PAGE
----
Study Refutes Controversial Theory About Cause Of MS

shutterstock_88515778Researchers finally put to rest a controversial theory regarding the cause of multiple sclerosis. Scientists from the McMaster University have stated that there is no evidence that impaired blood flow or blockage in the veins located in the neck and head is associated with the debilitating disease. The results of the findings are published online by PLOS ONE.

The findings debunk a previous theory that has become controversial. The said theory states that MS is associated with abnormalities in the drainage of venous blood from the brain. It was in 2008 that Italian researcher Paolo Zamboni stated that angioplasty, a procedure to clear blockage in the veins, will help MS patients. The so-called Liberation Treatment then got a flood of response from the public, most especially from MS patients trying to find any form of relief of treatment for their disease.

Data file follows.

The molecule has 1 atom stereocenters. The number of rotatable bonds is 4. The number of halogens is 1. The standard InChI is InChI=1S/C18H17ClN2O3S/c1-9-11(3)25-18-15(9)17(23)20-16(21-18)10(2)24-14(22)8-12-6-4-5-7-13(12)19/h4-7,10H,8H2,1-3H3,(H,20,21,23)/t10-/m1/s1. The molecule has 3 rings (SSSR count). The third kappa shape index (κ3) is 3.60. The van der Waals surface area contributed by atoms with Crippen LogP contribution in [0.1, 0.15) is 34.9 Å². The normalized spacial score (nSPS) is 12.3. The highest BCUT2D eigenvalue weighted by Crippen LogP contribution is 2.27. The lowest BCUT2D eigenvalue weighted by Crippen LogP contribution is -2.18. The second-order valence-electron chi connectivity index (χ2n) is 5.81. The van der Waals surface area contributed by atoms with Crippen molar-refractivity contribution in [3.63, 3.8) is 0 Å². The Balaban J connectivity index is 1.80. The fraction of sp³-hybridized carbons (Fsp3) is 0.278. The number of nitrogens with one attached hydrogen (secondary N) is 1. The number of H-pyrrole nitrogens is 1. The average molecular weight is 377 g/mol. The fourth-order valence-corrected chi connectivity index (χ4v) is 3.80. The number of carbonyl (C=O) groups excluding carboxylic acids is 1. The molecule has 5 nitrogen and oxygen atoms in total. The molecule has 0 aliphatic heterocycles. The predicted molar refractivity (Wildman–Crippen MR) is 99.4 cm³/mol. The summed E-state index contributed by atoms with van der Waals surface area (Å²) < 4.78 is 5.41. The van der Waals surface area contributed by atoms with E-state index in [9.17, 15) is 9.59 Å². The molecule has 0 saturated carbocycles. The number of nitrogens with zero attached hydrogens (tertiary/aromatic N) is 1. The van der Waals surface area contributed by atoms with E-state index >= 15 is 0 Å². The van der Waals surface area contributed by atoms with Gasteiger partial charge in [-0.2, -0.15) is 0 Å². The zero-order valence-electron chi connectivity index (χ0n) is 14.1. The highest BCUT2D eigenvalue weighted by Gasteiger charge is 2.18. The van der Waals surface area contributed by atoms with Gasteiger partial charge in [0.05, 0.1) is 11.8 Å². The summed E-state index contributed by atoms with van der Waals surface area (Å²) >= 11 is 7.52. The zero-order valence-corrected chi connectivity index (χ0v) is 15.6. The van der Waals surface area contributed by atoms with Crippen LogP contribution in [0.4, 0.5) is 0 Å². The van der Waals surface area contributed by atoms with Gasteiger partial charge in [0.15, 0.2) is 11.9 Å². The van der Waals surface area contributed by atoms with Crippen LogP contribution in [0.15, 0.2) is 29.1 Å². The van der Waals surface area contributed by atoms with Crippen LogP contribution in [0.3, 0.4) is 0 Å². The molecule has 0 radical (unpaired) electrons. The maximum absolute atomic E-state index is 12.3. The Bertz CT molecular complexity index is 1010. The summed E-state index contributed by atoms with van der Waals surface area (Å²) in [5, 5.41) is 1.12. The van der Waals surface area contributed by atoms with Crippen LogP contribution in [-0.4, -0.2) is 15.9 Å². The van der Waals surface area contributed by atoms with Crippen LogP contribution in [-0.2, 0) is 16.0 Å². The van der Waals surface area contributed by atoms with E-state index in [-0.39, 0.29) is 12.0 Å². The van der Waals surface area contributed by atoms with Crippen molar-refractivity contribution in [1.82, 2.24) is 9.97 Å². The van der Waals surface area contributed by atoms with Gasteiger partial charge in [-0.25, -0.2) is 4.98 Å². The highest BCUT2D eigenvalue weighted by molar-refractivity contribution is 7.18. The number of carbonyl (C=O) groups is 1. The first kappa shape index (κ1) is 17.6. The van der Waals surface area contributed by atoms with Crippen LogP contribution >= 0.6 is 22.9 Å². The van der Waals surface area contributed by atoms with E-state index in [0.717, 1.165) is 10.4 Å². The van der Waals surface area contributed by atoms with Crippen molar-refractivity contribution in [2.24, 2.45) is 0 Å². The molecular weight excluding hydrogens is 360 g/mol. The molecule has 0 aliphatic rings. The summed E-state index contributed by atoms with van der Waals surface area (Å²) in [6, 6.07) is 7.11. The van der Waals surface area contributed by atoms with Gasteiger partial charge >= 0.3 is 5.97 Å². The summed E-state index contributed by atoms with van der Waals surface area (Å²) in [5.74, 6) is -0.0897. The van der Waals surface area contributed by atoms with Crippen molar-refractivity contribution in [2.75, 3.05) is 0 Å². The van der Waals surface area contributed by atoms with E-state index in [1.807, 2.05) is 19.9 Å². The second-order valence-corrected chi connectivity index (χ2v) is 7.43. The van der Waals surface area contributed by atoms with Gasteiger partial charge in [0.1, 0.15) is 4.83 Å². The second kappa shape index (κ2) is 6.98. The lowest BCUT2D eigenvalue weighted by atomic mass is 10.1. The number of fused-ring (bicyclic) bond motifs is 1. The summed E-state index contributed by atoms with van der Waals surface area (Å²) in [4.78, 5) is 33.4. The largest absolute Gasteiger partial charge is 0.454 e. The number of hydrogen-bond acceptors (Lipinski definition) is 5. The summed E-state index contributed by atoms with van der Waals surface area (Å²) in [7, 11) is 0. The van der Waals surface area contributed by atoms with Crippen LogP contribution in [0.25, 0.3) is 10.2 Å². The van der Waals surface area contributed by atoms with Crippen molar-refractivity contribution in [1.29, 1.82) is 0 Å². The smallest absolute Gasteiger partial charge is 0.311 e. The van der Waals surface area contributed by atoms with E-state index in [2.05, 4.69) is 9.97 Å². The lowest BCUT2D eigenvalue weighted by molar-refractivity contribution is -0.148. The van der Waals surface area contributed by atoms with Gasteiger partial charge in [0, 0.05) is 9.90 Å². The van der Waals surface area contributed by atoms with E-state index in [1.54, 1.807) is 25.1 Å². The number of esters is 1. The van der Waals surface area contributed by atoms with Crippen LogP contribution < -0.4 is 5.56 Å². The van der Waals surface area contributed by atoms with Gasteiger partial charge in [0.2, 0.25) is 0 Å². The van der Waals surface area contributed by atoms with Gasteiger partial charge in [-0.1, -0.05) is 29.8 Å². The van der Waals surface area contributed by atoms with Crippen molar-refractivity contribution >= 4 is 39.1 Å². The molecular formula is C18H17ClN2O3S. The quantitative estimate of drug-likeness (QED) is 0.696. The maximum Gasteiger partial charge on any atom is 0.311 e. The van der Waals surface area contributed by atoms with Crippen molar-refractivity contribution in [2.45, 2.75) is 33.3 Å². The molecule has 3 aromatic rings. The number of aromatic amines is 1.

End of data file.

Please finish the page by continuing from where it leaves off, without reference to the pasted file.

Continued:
The research involved evaluating 200 participants, half of whom were patients with multiple sclerosis and the other half were people with no history of any neurological condition. All of the participants took an ultrasound of deep cerebral veins and neck veins. MRI scans of the neck veins and brain were also taken. The research team included a radiologist and two ultrasound technicians who had taken training in the Zamboni technique given at the Department of Vascular Surgery of the University of Ferrara.

After the scans were evaluated, the researchers found no evidence of abnormalities in the internal vertebral and jugular veins or even in the deep veins found in the brain in both the MS patients as well as the healthy group. This provides clear evidence that goes against the supposed benefits that a venous angioplasty may offer to MS patients.

Source: Science Daily

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